At Tashkent, Soviet peace over India and Pakistan

From left: President of the Islamic Republic of Pakistan Muhammad Ayub Khan, Prime Minister of independent India Lal Bahadur Shastri, and the USSR Council of Ministers Chairman, the CPSU Central Committee Politburo member Alexei Kosygin before the Taskent meeting between the heads of government of India and Pakistan, mediated by the USSR.

From left: President of the Islamic Republic of Pakistan Muhammad Ayub Khan, Prime Minister of independent India Lal Bahadur Shastri, and the USSR Council of Ministers Chairman, the CPSU Central Committee Politburo member Alexei Kosygin before the Taskent meeting between the heads of government of India and Pakistan, mediated by the USSR.

Valeriy Shustov/RIA Novosti
The famous Tashkent Declaration, mediated by the Soviet Union, was signed 50 years ago, ending hostilities between India and Pakistan.

The 50th anniversary of the Tashkent Declaration, an agreement ending hostilities between India and Pakistan, was marked on Sunday, January 10. The declaration was signed in the Soviet Union, after mediation by Soviet diplomacy, personally led by Alexei Kosygin, head of the Council of Ministers. This document is considered one of the finest examples of diplomatic mediation by the Soviet Union in world politics, even though the resulting peace did not last long.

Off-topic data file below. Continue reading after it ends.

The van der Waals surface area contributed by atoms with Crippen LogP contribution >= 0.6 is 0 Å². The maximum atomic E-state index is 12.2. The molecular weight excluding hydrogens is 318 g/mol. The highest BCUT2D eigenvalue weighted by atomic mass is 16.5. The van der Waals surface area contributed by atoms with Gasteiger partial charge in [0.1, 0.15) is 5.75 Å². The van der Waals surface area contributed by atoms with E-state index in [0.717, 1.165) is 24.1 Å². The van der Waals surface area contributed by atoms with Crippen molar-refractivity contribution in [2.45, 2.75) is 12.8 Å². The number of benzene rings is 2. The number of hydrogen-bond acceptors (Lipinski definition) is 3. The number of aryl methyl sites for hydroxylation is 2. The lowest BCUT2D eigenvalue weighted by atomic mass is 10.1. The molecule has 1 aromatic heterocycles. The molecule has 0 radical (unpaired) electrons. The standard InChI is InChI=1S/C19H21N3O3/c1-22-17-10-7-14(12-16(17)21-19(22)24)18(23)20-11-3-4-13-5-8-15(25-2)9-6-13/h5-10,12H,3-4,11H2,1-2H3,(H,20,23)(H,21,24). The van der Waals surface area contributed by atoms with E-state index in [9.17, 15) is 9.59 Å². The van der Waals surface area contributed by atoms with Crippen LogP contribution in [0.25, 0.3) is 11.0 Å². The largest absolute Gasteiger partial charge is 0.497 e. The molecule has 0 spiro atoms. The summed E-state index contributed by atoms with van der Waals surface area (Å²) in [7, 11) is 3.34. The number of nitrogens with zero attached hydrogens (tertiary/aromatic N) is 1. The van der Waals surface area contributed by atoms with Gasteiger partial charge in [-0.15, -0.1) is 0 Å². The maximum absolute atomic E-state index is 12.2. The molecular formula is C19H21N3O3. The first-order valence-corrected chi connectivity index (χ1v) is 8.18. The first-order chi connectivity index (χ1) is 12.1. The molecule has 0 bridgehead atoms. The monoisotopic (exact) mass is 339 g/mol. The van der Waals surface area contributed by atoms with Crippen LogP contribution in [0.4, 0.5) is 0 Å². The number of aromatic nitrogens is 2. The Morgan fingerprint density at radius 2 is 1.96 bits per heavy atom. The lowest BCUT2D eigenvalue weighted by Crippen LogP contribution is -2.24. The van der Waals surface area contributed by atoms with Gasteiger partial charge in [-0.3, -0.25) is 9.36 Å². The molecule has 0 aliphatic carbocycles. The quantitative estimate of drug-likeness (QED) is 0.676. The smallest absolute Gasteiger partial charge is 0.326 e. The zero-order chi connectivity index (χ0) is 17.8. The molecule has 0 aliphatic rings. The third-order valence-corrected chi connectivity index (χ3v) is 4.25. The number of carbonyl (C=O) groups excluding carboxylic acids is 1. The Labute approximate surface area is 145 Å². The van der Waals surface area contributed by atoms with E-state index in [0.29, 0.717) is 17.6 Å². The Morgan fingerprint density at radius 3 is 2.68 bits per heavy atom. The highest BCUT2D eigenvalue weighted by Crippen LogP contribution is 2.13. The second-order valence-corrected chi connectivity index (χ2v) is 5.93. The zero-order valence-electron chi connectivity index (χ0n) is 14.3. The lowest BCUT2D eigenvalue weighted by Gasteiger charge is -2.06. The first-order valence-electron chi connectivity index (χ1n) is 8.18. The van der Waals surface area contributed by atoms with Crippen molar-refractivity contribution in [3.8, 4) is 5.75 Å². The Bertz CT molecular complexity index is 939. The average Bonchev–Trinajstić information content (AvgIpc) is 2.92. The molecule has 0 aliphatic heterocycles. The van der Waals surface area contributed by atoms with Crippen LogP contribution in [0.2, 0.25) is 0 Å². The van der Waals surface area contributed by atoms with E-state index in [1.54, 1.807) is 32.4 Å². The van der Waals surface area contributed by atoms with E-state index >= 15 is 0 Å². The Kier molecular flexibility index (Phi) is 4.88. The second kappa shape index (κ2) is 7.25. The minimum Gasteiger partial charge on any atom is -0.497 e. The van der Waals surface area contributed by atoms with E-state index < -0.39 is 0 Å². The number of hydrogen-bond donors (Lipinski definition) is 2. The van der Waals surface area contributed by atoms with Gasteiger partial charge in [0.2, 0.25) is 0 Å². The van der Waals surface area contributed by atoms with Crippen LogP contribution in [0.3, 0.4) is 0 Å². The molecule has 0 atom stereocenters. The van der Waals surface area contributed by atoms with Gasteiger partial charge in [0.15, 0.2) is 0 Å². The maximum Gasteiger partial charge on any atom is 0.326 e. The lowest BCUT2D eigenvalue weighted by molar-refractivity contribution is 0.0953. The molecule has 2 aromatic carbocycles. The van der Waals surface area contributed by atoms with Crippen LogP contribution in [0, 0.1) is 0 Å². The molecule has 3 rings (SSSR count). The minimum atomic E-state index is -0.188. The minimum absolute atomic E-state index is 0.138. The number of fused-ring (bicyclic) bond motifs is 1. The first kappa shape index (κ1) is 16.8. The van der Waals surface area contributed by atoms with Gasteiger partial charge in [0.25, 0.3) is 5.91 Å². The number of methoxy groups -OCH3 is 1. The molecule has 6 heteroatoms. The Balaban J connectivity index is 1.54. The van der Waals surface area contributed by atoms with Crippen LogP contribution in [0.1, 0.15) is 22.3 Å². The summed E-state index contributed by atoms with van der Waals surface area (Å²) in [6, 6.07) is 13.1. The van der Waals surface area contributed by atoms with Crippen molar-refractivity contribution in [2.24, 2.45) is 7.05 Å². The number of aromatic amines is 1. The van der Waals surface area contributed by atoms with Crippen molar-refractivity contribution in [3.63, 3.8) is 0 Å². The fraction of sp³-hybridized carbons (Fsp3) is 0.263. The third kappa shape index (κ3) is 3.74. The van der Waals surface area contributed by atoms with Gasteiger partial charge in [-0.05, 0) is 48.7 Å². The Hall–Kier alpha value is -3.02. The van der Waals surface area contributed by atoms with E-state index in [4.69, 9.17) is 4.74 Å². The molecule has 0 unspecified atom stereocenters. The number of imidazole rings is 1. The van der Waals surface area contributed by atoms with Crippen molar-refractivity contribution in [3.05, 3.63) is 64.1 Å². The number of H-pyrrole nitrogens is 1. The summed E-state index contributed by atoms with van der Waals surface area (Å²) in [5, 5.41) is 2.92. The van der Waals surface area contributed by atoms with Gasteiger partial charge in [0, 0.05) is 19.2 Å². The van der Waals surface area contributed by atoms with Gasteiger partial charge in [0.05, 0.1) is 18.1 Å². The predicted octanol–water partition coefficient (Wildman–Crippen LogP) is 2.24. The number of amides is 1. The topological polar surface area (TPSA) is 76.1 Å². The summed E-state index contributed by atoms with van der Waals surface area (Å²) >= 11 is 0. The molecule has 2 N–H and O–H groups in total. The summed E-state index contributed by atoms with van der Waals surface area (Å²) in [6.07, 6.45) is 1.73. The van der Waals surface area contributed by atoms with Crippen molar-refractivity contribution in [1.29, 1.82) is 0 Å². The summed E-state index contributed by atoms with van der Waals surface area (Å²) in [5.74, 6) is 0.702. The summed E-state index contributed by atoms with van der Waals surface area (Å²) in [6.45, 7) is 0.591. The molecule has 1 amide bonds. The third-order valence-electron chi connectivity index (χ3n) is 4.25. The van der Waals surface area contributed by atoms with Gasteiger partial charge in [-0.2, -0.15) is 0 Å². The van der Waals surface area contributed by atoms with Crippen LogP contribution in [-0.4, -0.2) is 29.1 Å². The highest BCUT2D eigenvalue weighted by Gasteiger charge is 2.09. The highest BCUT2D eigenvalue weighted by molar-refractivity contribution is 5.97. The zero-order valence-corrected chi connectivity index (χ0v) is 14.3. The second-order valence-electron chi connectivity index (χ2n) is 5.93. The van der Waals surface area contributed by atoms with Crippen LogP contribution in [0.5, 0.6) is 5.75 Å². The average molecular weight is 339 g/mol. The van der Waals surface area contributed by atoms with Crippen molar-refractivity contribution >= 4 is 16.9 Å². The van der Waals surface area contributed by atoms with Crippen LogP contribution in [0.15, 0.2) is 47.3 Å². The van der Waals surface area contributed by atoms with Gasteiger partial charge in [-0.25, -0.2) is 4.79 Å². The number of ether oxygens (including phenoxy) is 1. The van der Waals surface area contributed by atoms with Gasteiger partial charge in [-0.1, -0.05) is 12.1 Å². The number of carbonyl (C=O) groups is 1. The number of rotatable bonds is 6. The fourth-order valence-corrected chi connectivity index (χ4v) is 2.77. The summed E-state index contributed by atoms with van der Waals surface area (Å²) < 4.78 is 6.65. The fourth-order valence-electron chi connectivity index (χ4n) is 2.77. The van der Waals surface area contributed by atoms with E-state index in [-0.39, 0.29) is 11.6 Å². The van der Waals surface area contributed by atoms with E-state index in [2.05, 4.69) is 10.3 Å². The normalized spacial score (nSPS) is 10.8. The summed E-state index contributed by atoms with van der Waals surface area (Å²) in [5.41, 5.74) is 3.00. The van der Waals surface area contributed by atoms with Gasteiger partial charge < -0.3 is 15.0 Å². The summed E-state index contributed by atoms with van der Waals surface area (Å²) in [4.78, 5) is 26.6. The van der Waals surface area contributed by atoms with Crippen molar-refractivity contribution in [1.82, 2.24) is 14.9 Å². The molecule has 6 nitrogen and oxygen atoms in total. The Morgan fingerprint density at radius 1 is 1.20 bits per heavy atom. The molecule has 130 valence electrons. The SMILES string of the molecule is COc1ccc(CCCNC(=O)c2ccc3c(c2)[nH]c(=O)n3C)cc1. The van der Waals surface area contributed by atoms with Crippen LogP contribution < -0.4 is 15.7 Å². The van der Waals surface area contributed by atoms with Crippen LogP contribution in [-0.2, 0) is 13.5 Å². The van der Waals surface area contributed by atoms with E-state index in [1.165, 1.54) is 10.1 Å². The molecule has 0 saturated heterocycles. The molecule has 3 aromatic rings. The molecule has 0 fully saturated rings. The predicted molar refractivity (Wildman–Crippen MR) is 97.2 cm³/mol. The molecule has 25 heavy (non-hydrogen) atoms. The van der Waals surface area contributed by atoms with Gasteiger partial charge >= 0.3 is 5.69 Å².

The agreement between India and Pakistan, ending the largest military conflict over territorial disputes since World War II, was signed on January 10, 1966 in Tashkent, capital of what was then the Uzbek SSR. When negotiations were initiated, the conflict between India and Pakistan was seriously threatening stability in the region. This conflict between two major regional powers was threatening to escalate into a much larger scale war, with participation of other states. India was being threatened by China, which was then was an ally of Pakistan. Beijing was accusing Delhi of aggression.

This alarmed the Soviet Union as well as the United States, which feared a Chinese intervention in the conflict. The American authorities had no particular influence on the Chinese leadership, while the relations between the Soviet Union and China were hostile then. The Great Powers decided to use their influence in the UN Security Council to impose a cease-fire, and once the relevant resolution was adopted by the Security Council in September 1965, both countries agreed to comply with it.

However, the cease-fire was fragile and the conflict could have resumed at any time. Feeling the need for a more binding agreement, the Soviet Union proposed to act as a mediator, with the personal participation of Kosygin, Chairman of the USSR Council of Ministers. According to memoirs of contemporaries, Kosygin played a crucial role in reaching a settlement in the Indo-Pakistani conflict, as he enjoyed the confidence of both sides.